Outlaw Music Festival 2017

This spring I bought tickets to the Outlaw Music Festival, because the two headliners were Eric Church (whom I have written about) and Willie Nelson (whom I haven’t but whom I adore). It was so long ago that I almost forgot I bought tickets. Luckily I remembered in time. So this past Sunday I trekked down to Camden, New Jersey for the music festival. The festival went from 1 p.m. to 10:30. The day was beautiful. The party in the parking lots felt like it had been going on for 24 hours when I showed up. It was basically a tent city. People were blaring Eric Church songs and Willie Nelson songs, “Drink In My Hand” competing with “Blue Eyes Crying in the Rain.” People had fired up the grills, kegs on tap, people were drunkenly playing horseshoes. A friendly country crowd, tattooed, long hair, Daisy Dukes, my kind of people.

Willie Nelson tours with his family, his sons, his sister Bobbie Nelson (just inducted into the Texas Music Hall of Fame). While Willie didn’t go on until 9:30, his son Lukas did a set early on in the day with his band Promise of the Real. Lukas is a hell of a guitar player. Deep blues riffs. I enjoyed the song titled “I Hope You Find Yourself Before I Find Somebody Else To Be My Lover.” It’s a good stance to take in any relationship. He sounds a lot like his dad. He’s got a powerful and very big voice. The family atmosphere was intense.

Lukas Nelson and Promise of the Real

In introducing his song “Forget About Georgia”, Lukas described breaking up with a girl named Georgia, and how it was impossible to move on from her because touring with his father they played “Georgia On My Mind” every night. Lukas wrote the song to get her out of his system.

Next up was Nathan Rateliff & The Night Sweats. They turned the crowd into a united group, turned the place into a party. A lot of people didn’t even arrive until 5 or 6, clearly coming just for Eric Church and Willie Nelson, but each band had its fervent followers.

I was not familiar with Nathan Rateliff but they were fantastic, a gigantic sound, and 100% positive energy. Infectious. People were dancing in the aisles.

Meanwhile, the sun was slowly going down, and the huge lawn in back of the pavilion was filling up. That’s when I got the shot at the top of this post, purely by accident. Or, not accident, but I happened to turn around at exactly the right time, and the girl in the straw hat was perfectly silhouetted, standing by herself, with the red sun bursting out near the horizon.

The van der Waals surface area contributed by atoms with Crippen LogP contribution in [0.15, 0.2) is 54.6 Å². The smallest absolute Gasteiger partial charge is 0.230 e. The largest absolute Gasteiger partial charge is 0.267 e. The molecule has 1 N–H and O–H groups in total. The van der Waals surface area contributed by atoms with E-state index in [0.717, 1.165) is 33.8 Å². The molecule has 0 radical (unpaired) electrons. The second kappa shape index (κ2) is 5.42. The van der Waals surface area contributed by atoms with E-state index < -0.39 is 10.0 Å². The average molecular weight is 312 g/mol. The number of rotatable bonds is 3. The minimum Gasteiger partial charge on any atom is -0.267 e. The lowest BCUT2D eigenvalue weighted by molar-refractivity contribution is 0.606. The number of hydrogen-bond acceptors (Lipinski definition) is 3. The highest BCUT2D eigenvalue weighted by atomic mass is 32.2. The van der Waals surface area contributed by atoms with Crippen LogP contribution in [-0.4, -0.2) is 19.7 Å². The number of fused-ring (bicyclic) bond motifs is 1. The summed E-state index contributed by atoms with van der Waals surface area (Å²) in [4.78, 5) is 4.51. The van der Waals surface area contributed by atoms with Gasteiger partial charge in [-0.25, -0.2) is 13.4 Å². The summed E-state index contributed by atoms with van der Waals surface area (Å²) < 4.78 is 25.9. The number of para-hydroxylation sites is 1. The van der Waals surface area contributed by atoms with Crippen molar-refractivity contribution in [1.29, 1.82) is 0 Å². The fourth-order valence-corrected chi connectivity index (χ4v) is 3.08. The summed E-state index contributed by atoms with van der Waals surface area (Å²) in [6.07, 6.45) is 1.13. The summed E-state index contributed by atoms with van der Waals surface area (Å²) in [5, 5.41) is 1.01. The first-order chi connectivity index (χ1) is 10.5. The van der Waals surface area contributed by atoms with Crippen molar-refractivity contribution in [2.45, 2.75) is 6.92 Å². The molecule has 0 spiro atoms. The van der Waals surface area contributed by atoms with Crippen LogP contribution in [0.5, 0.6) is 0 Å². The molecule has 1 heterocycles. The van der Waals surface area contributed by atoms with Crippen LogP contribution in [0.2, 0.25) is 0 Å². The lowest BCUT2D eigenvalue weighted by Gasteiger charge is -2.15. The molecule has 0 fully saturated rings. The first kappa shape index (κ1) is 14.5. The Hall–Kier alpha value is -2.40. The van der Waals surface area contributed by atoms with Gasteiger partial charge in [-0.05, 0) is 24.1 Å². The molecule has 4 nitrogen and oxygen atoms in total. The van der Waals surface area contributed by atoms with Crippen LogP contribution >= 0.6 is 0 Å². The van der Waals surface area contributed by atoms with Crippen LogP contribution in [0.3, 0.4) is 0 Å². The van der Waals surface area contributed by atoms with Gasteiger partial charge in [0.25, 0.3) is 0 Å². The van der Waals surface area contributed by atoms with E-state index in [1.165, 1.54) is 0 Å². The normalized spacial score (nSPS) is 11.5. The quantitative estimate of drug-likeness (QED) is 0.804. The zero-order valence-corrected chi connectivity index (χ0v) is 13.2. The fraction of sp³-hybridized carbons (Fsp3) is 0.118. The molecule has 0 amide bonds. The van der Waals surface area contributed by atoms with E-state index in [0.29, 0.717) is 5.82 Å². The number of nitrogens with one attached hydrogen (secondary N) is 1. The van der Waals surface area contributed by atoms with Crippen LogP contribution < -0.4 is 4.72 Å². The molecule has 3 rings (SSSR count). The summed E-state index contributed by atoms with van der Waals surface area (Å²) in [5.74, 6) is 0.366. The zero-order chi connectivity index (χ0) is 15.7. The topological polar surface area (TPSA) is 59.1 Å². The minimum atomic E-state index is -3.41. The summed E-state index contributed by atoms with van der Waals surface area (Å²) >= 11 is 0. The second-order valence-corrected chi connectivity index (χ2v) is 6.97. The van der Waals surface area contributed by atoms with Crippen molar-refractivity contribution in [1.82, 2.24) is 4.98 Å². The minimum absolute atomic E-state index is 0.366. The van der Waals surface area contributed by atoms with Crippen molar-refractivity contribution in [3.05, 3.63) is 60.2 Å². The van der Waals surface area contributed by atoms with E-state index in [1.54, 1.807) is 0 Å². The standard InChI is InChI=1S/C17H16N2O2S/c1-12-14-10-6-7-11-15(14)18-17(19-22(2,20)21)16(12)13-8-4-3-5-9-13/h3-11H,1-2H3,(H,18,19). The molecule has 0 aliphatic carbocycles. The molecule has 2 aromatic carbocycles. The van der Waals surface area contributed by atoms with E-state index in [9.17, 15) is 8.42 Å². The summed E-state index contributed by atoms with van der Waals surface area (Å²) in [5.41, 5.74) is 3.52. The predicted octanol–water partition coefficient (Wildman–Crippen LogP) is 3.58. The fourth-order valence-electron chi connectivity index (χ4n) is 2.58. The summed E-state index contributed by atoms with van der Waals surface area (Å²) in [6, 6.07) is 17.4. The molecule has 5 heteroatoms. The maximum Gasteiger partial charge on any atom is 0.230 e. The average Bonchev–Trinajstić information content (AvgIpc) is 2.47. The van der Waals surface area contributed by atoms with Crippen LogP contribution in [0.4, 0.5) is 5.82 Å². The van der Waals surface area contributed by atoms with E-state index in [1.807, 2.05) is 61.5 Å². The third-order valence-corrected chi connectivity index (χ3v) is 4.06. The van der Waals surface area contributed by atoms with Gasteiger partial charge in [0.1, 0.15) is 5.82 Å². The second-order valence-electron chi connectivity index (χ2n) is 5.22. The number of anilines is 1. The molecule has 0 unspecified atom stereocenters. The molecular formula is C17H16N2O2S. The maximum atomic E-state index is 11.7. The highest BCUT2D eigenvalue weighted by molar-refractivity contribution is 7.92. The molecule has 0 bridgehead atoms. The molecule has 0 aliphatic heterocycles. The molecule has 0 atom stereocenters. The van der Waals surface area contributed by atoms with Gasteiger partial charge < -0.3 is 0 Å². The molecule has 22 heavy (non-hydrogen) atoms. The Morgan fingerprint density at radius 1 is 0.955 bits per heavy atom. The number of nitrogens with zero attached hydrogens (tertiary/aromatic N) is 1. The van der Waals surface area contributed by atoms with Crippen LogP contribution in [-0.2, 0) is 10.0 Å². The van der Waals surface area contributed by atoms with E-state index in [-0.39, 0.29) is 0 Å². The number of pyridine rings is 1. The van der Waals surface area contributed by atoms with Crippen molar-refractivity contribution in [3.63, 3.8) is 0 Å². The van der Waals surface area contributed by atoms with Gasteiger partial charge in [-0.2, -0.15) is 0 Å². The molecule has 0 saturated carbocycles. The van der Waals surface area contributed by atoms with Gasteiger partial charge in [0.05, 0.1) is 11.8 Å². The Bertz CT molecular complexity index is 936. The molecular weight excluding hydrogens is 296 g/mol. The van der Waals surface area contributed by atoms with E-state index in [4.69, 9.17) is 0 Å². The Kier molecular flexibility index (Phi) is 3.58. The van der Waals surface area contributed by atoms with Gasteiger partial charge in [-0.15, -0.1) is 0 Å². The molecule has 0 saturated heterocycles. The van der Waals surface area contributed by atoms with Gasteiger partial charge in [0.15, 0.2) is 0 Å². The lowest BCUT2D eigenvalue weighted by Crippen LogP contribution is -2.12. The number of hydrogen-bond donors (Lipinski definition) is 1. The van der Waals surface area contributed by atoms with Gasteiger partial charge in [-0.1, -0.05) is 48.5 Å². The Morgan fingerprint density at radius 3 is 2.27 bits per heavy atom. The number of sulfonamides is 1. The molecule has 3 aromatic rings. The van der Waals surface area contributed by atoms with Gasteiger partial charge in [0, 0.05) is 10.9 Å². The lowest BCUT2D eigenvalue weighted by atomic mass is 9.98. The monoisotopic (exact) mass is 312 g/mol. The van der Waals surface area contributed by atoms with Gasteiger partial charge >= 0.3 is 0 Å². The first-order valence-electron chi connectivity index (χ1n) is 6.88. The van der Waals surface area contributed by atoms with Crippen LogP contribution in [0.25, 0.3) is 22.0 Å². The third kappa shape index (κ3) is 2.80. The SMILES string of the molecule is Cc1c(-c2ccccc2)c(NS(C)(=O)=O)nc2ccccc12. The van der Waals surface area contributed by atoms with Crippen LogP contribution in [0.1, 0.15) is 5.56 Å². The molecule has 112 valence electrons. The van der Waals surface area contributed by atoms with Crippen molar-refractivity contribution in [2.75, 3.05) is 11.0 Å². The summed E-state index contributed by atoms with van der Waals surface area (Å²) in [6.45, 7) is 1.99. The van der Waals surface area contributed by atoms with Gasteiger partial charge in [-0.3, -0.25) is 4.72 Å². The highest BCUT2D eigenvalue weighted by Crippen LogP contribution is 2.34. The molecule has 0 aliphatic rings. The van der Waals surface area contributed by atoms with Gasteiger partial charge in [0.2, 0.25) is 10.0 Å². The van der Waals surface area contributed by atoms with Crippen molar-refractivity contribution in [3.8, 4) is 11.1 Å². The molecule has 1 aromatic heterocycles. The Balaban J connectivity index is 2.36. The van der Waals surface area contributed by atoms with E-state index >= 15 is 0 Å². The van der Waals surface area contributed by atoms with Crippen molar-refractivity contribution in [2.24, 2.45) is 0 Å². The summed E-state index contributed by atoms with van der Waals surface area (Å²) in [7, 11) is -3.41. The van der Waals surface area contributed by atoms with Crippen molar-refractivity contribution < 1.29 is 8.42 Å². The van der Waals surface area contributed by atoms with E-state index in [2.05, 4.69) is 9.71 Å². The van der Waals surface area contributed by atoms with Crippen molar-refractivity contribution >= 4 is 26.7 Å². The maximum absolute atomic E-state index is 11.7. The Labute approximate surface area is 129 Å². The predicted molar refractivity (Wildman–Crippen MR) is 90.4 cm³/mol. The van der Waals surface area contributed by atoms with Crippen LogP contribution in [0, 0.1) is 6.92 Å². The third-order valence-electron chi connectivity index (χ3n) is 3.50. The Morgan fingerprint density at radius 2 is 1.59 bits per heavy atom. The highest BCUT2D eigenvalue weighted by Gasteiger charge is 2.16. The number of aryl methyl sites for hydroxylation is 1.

Then came The Avett Brothers, whose set made me cry. With happiness and joy. I have a lot of their stuff in my music collection but have never seen them live (nor have I seen the documentary made about them). They started out their set with just the three of them, singing three-part harmony. Sweet and simple. But then the band joined them and things got crazy. Loud and thrilling. They’re incredible.

I was the woman sitting there with tears streaming down my face listening to “Murder in the City.” It made me miss my siblings. We have all had a hard year. I see them, but not enough. We are a very close family. That song made me present to my family, our feelings for each other, our parents, their legacies to us our love for each other. Huge fan of the Avett Brothers.

Next up was Sheryl Crow. I’ve never seen her live. It was good to have at least one woman on the bill. We can be outlaws too. One of the things that really struck me about her was how incredible her voice is live. (This was true of all of the acts on the bill.) These people are real musicians, who cut their teeth playing live. They are not studio-created phenoms. They need to know how to carry a song through, beginning to end, live. It’s so bizarre, I mean it seems like that’s the bare minimum that a performer should know how to do … but you see some of these young kids pumped up into stardom and they barely know how to walk across a stage. They need LOTS of backup and choreography to cover the fact that they don’t know how to “work a room” AND cannot re-create live what was created for them in the studio.

I am not SURPRISED that Sheryl Crow is a good live performer. She’s very relaxed, and her voice is pure and clear. She enjoys herself up there. She doesn’t appear to work hard. (Of course she DOES work hard, but the effect is one of ease and comfortability.) She needs nothing but herself, her voice, her guitar. That’s who she is. I also loved when she talked about touring with Willie Nelson, and how just the night before they had done a benefit for Farm Aid, meeting all of these farmers in the process. “It made me proud to be an American,” she said. Damn straight. Generosity. Hard work. Helping others. That’s what she was talking about.